1. An elderly breast cancer patient had indolent metastatic breast cancer, which routinely shrunk with endocrine therapy whenever I could convince her to take it. But she was sad -- sad because most everyone she had cared about was dead, and her children were neglectful and far away, so she took the pills only irregularly. One day, as she left the clinic, I said “See you in three months.” With a withering look directed at me, she said, “God, I hope not.”
2. A woman in her 40s found that her husband was sexually abusing her son. She couldn’t convince the authorities to prosecute; not enough evidence to convict. She didn’t want to expose her child to the vagaries of the legal system, so she cut a deal with the monster, divorced, and got sole custody. She came down with a nasty, ugly, estrogen receptor negative breast cancer. It was the late 1980s, and I didn’t have much to offer her, but she would do anything to add even a day of life, so I beat her up with toxic and ineffective regimens. She looked exhausted the last time I saw her, but was horrified when I told her I had nothing else to offer. She wasn’t afraid of dying. She was terrified that at her passing her child would fall, once again, into the evil hands of her ex. I don’t have a clue what happened to that child: I still think about him from time to time.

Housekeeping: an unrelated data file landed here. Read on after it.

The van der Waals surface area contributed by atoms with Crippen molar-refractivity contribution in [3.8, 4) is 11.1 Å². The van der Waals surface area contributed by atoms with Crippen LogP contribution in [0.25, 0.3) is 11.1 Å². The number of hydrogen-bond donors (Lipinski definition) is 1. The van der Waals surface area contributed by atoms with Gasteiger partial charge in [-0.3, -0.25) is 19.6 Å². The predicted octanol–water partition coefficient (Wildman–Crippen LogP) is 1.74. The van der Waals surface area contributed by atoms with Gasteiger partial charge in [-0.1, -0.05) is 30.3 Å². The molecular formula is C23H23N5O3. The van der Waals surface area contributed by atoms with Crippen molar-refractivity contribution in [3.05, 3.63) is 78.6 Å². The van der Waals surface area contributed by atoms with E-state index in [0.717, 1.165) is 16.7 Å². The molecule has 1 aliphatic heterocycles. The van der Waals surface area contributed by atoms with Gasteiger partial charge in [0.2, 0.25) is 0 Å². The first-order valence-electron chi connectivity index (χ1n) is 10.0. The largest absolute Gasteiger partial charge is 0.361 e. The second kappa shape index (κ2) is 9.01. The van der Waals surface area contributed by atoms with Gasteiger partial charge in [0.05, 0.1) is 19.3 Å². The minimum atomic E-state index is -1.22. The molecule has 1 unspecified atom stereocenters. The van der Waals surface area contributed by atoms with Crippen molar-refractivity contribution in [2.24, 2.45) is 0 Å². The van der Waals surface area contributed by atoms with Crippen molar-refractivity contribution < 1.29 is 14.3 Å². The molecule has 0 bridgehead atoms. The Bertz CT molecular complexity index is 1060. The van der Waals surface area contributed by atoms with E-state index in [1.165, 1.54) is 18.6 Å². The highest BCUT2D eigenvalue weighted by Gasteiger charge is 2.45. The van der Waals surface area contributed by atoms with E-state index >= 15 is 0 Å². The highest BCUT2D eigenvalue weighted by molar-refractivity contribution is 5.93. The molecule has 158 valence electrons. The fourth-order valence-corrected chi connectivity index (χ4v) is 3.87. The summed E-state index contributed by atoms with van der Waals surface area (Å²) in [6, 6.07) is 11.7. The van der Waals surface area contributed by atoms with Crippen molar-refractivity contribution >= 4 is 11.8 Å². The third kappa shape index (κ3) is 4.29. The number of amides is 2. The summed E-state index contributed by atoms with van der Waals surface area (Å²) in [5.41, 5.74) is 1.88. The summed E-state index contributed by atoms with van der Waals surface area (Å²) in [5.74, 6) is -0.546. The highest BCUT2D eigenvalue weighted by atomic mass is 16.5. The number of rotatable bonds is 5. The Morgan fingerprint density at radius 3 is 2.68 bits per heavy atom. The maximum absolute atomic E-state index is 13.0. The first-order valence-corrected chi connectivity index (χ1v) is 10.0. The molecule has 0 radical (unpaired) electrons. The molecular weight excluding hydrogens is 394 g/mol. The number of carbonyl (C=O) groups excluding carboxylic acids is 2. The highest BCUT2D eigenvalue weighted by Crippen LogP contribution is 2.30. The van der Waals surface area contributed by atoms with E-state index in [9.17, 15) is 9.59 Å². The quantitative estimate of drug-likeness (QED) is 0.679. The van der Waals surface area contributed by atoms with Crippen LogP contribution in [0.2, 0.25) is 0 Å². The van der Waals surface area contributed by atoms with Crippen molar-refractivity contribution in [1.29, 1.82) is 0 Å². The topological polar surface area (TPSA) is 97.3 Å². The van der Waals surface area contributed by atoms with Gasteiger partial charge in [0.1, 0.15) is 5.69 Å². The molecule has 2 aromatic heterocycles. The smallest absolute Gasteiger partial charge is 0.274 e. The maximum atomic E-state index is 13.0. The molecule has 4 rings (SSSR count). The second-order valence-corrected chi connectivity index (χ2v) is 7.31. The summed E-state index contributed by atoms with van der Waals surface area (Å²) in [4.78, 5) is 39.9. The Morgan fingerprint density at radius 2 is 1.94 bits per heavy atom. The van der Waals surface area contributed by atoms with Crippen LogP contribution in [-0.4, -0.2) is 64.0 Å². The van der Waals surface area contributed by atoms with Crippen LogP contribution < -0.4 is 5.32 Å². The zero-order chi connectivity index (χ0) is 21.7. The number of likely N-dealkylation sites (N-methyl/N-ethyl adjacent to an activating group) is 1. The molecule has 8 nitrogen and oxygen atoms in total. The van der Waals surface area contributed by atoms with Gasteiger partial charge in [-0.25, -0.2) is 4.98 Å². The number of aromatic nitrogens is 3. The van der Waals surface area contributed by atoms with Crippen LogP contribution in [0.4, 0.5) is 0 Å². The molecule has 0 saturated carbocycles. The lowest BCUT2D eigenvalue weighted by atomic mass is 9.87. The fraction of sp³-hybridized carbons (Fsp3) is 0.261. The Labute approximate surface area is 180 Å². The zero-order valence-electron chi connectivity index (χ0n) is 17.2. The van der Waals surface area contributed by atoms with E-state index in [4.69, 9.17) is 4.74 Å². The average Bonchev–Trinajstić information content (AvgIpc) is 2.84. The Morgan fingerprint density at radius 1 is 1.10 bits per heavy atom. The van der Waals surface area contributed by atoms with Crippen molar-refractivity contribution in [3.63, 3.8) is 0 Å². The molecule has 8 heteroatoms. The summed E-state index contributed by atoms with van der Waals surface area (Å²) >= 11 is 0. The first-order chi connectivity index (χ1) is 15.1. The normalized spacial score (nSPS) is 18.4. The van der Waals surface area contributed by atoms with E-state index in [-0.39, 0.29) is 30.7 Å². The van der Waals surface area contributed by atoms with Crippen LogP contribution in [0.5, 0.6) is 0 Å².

3. An old West Texas small-town city councilman developed non-small cell lung cancer and came to the VA for care. I was a brand-new oncology fellow, and I offered him on an investigational chemotherapy trial. His tumor responded, quite nicely, for six months or so, but eventually progressed. Back then, like many novice physicians, I felt heroic when my drugs worked, and a failure when they didn’t. I apologized profusely for the progressive disease we saw on his chest x-ray.
He waved my explanations off: he was one of those stoics the high plains produce in quantity, and uninterested in my apologies. In fact, he ended up consoling me. “Let me tell you something, Dr. Sledge, about those six months you gave me. In my town there’s a poor section [he didn’t say it, but it was understood that he was talking about the Mexican-American barrio] that didn’t have running water. No one gave a damn. I always felt bad about that, but I went along with the rest for years. I knew I didn’t have much time left, so I rammed a water bill through the city council. Those folks will have running water after I’m gone.” He didn’t smile at all when he said this, but had a look of grim satisfaction on his face, the sort one see when someone has righted a deep and longstanding wrong.